The Opposition is likely to make a bigger impact in the next Parliament – in the battle for the hearts and minds of young Singaporeans. The ruling PAP will be seriously on the defensive. It is caught in a bind: It cannot afford to let its largely ineffective 4G leaders (as cruelly shown up by GE2020) stumble any further in the public debates ahead and yet it cannot also push them so obviously aside and let the proven 3Gers retake centre stage. That may be a slowburn political suicide for the 4Gers and will be bad for the party’s medium-term future.
So what can the PAP do?
First, the party should bite the bullet. It should not over-protect and over-manage Heng Swee Keat, Chan Chun Sing, Lawrence Wong and Ong Ye Kung, if indeed these are the anointed top four. There is already some murmuring that Tan Chuan-jin ought to be re-considered. He seems to be sounding more articulate lately than the aforementioned fab four. They should be exposed thoroughly and in real-time and real life – not in artificial group-thinkers’ conversations, closed door chit chats or controlled mainstream forums featuring planted questions and friendly participants.
Put simply: you cannot continue to send the Vivian Balakrishnans, K.Shanmugams and Edwin Tongs to the rescue or to speak on your behalf in real debates, whether in Parliament or outside. Look, Singaporeans are, as SM Tharman Shanmugaratnam once said, not idiots. They have already started wondering about the 4G’s ability or lack of.
Sink or swim. If the 4G leaders truly cannot make it, then that’s life. They have to make way for others. It’s not rocket science. The best survive.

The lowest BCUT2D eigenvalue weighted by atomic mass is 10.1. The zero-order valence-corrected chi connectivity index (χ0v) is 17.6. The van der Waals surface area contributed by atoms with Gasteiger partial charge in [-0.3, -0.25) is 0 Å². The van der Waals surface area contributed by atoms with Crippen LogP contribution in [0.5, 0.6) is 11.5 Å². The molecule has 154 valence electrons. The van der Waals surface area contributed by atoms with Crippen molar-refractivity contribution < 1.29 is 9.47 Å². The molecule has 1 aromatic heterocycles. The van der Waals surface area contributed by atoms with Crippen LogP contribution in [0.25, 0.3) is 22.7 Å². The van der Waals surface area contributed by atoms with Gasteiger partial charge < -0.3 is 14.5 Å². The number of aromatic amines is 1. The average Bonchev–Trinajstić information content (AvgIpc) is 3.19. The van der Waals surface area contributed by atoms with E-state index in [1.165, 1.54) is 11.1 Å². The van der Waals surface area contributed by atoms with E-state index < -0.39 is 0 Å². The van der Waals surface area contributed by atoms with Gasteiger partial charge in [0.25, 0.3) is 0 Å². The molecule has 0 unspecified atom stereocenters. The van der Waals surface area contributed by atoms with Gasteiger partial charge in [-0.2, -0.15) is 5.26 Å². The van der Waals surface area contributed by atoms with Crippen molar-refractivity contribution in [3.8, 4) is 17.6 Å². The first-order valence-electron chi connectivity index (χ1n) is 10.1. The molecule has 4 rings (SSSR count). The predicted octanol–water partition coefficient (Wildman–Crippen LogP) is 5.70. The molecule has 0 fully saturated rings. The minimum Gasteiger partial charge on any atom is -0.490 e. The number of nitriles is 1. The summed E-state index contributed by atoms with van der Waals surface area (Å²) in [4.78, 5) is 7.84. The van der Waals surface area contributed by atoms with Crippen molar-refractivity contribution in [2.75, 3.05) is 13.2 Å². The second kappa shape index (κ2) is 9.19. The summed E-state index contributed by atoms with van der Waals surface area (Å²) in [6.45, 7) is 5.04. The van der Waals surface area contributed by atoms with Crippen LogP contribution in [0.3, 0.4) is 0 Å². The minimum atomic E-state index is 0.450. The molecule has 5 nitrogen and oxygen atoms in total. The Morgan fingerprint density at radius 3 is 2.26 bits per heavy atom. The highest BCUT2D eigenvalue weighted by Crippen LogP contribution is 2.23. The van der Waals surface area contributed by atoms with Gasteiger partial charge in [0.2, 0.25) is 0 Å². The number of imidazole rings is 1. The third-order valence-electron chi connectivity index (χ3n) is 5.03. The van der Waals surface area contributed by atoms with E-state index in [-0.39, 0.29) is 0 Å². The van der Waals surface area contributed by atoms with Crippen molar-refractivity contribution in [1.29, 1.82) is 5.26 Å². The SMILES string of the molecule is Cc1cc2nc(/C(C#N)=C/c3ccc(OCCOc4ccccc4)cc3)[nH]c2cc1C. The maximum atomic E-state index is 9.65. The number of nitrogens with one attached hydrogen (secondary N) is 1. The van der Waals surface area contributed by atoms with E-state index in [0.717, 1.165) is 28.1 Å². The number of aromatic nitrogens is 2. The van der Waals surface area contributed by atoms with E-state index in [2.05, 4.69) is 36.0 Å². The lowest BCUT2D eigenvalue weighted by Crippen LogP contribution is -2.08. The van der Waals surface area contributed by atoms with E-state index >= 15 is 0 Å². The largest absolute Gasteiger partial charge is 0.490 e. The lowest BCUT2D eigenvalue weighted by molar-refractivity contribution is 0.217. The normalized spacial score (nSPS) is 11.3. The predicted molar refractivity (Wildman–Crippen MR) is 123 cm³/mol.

Second, the party had better start looking for younger Zoomer or near-Zoomer candidates for the next election. Or risk getting increasingly out of touch with Singapore youth.
Just look at its slate for GE2020. These are its handful of new candidates who are anywhere near Zoomer age: Nadia Samdin, 30, Xie Yao Quan, 35, Edward Chia, 35, Zhulkarnain Abdul Rahim, 39. Second-termer Tin Pei Ling, 36, was a top performer – which reinforces the paucity of young candidates since GE2015.
What happened to the party’s renewal process? What kind of nonsense feedback had it been getting from its cosy group-think eco system? Who are the outdated Jurassic people the PAP has been hiring or relying on to project its image – all these well-paid closed-circle sycophants and old party hacks who have absolutely no idea what the real world is outside their nice office and are still clinging on to their past glory?
Third, the PAP has to completely revamp its PR machinery. Take the risk (like what the first-generation leaders have done when forced to act). Sack the current people doing the job. Having mainstream media do the job on its behalf is also looking increasingly untenable and unfair to Singaporeans who wish for greater diversity of voices to help move the country forward.
The main Opposition parties have demonstrated very clearly that they have the talents, the skills and the support to reach out to young Singaporeans. They have the momentum and are on the upswing.
I will talk at length about this in a future column.
Meanwhile, the battle for the cockles of young Singaporeans’ hearts is truly on.
Tan Bah Bah, editor of TheIndependent.Sg, is a former senior leader writer with The Straits Times. He was also managing editor of a local magazine publishing company.
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